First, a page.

Now, with that said, if you WANT to co-sleep with your baby here are five reasons to tell the Milwaukee Department of Health where to put their campaign:

Reason #1: Your Baby’s Heart Goes Pitter-Patter Over You

Babies and their mothers share a deeply physiological connection. In one study of infant reaction to mothers, fathers, and strangers, an infant girl was brought into a lab and set in a plastic seat that was curtained off from distractions. The baby was then approached by her mother, then her father, and then a stranger.

Chest monitors on the baby and the adults showed that the baby synchronized her heart rate to that of the mother or father when they approached, but she did not synchronize her heart rate to the stranger’s.

The data suggests that babies and their caretakers are entwined in a homeostatic relationship, with the baby clicking in with the parents to achieve some sort of balance.”

Our Babies, Ourselves, p. 38 (emphasis mine)

Isn’t that amazing? And it just gets better: “Babies who sleep close to their mothers enjoy ‘protective arousal,’ a state of sleep that enables them to more easily awaken if their health is in danger, such as breathing difficulties’, says this article, which adds that “Infants who sleep near to parents have more stable temperatures, regular heart rhythms, and fewer long pauses in breathing compared to babies who sleep alone. This means baby sleeps physiologically safer.”

Reason #2: You Keep Your Baby Safe

On the flipside, mothers are deeply tuned in with their babies, often to the point where sleep cycles are synchronized so closely that they will naturally transition within a few seconds of each other. If something happens, the mother can act quickly on her baby’s behalf. According to the same article:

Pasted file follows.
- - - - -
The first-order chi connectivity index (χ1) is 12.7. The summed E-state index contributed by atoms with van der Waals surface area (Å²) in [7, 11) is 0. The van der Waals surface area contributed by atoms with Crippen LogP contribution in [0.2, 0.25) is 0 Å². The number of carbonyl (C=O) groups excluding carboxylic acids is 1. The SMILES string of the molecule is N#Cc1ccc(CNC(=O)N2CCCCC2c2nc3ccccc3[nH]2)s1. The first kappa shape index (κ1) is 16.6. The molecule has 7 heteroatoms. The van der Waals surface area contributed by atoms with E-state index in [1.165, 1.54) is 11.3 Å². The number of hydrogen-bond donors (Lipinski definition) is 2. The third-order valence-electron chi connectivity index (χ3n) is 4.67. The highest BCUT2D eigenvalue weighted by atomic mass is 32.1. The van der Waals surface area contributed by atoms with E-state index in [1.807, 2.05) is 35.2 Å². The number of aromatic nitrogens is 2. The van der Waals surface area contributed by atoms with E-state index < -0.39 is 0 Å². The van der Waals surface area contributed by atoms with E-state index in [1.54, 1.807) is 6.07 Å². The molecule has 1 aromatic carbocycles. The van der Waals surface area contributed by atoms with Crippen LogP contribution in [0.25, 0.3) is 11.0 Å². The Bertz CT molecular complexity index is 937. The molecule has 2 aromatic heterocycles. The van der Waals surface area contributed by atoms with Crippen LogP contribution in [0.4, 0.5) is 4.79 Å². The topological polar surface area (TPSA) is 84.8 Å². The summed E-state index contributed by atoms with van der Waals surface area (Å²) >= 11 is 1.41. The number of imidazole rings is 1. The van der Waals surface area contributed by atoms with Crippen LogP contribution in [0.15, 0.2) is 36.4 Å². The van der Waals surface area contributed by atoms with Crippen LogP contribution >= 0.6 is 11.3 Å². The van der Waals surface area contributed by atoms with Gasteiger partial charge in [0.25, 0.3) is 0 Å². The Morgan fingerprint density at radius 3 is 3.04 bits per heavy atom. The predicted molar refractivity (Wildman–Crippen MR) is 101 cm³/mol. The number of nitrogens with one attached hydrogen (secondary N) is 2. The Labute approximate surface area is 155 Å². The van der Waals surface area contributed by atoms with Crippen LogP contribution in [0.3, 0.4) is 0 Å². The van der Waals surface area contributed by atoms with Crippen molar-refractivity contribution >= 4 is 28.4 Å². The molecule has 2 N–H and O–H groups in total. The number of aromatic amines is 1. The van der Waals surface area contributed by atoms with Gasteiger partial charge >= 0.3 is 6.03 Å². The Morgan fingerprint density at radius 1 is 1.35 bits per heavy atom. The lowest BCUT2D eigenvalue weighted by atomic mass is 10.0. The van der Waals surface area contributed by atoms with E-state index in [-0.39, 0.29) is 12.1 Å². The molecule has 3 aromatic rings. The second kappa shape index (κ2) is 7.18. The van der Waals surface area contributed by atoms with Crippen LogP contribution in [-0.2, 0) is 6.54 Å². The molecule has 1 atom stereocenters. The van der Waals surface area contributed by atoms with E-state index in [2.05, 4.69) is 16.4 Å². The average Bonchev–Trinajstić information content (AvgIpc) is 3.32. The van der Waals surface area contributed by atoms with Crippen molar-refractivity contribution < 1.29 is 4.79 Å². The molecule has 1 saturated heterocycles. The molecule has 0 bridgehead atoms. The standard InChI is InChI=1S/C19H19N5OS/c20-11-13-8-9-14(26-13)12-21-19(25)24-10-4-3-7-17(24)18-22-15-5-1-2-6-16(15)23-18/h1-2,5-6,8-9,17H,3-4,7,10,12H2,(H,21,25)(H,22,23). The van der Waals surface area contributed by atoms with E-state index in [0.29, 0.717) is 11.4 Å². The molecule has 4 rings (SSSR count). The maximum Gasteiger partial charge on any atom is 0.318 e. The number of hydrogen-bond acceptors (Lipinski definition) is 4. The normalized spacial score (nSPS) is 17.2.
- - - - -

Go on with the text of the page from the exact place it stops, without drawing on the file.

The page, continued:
Trusted research by Dr. James McKenna, Director of the Mother-Baby Sleep Laboratory of the University of Notre Dame, showed that mothers and babies who sleep close to each other enjoy similar protective sleep patterns [as Asian cultures, which co-sleep and have the lowest SIDS rates known].  Mothers enjoy a heightened awareness of their baby’s presence, what I call a ‘nighttime sleep harmony,’ that protects baby.  The co-sleeping mother is more aware if her baby’s well-being is in danger.”

For more on how sleep sharing improves infant breathing and reduces the risk of SIDS, check out this article from Dr. Sears.

Reason #3: Makes Breastfeeding Easier

Bedsharing babies nurse about twice as often as those who sleep alone, which is beneficial for helping mamas maintain their milk supply, suppressing ovulation, and helping a baby who s on the small side gain weight. Best of all, though, you don’t have to get up several times a night to nurse. As someone who has breastfed while bedsharing and also gotten up to nurse a baby throughout the night (he was in bed with me but could not nurse lying down due to a tongue-tie), I can say definitively that getting up to breastfeed throughout the night is FAR more exhausting. This, of  course, leads to . . .

Reason #4: You Get More Sleep

Which in my book is what makes #4 so awesome! And it’s not just my experience – researchers at the College of Nursing at East Tennessee State University found that although breastfed babies sleep less than their formula-fed counterparts, their mothers actually sleep more! (source)

However, there **is** a tradeoff. You get more sleep, but it’s in a lighter state than if you were sleeping alone.  The same goes for your baby, too, and there’s a good reason why: